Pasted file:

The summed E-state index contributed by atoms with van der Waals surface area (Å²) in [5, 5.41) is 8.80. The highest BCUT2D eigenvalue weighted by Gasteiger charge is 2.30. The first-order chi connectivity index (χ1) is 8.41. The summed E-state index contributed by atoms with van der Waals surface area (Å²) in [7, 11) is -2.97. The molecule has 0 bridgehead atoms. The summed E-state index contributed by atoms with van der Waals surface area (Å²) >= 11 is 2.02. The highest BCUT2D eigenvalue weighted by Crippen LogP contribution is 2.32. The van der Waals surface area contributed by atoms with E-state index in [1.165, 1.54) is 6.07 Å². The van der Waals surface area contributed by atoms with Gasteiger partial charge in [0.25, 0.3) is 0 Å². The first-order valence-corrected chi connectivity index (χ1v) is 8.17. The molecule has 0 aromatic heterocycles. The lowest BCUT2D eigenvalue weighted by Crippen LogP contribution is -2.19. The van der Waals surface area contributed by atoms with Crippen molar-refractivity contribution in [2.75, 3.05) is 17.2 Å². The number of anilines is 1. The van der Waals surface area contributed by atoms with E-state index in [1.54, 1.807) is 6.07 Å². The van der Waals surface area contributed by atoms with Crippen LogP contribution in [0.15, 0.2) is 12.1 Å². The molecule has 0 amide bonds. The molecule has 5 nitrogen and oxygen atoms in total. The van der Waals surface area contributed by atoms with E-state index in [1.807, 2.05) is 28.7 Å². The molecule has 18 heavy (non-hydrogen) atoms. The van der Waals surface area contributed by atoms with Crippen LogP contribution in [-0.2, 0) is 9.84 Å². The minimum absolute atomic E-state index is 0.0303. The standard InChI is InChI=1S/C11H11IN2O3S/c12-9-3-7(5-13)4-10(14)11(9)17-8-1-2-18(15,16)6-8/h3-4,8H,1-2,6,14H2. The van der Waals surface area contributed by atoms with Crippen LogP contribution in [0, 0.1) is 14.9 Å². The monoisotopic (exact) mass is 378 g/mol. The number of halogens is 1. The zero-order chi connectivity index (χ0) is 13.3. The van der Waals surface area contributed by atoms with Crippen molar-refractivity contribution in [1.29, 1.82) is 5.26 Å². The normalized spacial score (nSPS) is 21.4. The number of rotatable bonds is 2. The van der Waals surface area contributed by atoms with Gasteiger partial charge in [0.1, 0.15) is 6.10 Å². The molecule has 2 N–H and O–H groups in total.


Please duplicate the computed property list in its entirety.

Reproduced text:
The summed E-state index contributed by atoms with van der Waals surface area (Å²) in [5, 5.41) is 8.80. The highest BCUT2D eigenvalue weighted by Gasteiger charge is 2.30. The first-order chi connectivity index (χ1) is 8.41. The summed E-state index contributed by atoms with van der Waals surface area (Å²) in [7, 11) is -2.97. The molecule has 0 bridgehead atoms. The summed E-state index contributed by atoms with van der Waals surface area (Å²) >= 11 is 2.02. The highest BCUT2D eigenvalue weighted by Crippen LogP contribution is 2.32. The van der Waals surface area contributed by atoms with E-state index in [1.165, 1.54) is 6.07 Å². The van der Waals surface area contributed by atoms with Gasteiger partial charge in [0.25, 0.3) is 0 Å². The first-order valence-corrected chi connectivity index (χ1v) is 8.17. The molecule has 0 aromatic heterocycles. The lowest BCUT2D eigenvalue weighted by Crippen LogP contribution is -2.19. The van der Waals surface area contributed by atoms with Crippen molar-refractivity contribution in [2.75, 3.05) is 17.2 Å². The number of anilines is 1. The van der Waals surface area contributed by atoms with E-state index in [1.54, 1.807) is 6.07 Å². The van der Waals surface area contributed by atoms with Crippen LogP contribution in [0.15, 0.2) is 12.1 Å². The molecule has 0 amide bonds. The molecule has 5 nitrogen and oxygen atoms in total. The van der Waals surface area contributed by atoms with E-state index in [1.807, 2.05) is 28.7 Å². The molecule has 18 heavy (non-hydrogen) atoms. The van der Waals surface area contributed by atoms with Crippen LogP contribution in [-0.2, 0) is 9.84 Å². The minimum absolute atomic E-state index is 0.0303. The standard InChI is InChI=1S/C11H11IN2O3S/c12-9-3-7(5-13)4-10(14)11(9)17-8-1-2-18(15,16)6-8/h3-4,8H,1-2,6,14H2. The van der Waals surface area contributed by atoms with Crippen LogP contribution in [0, 0.1) is 14.9 Å². The monoisotopic (exact) mass is 378 g/mol. The number of halogens is 1. The zero-order chi connectivity index (χ0) is 13.3. The van der Waals surface area contributed by atoms with Crippen molar-refractivity contribution in [1.29, 1.82) is 5.26 Å². The normalized spacial score (nSPS) is 21.4. The number of rotatable bonds is 2. The van der Waals surface area contributed by atoms with Gasteiger partial charge in [0.1, 0.15) is 6.10 Å². The molecule has 2 N–H and O–H groups in total.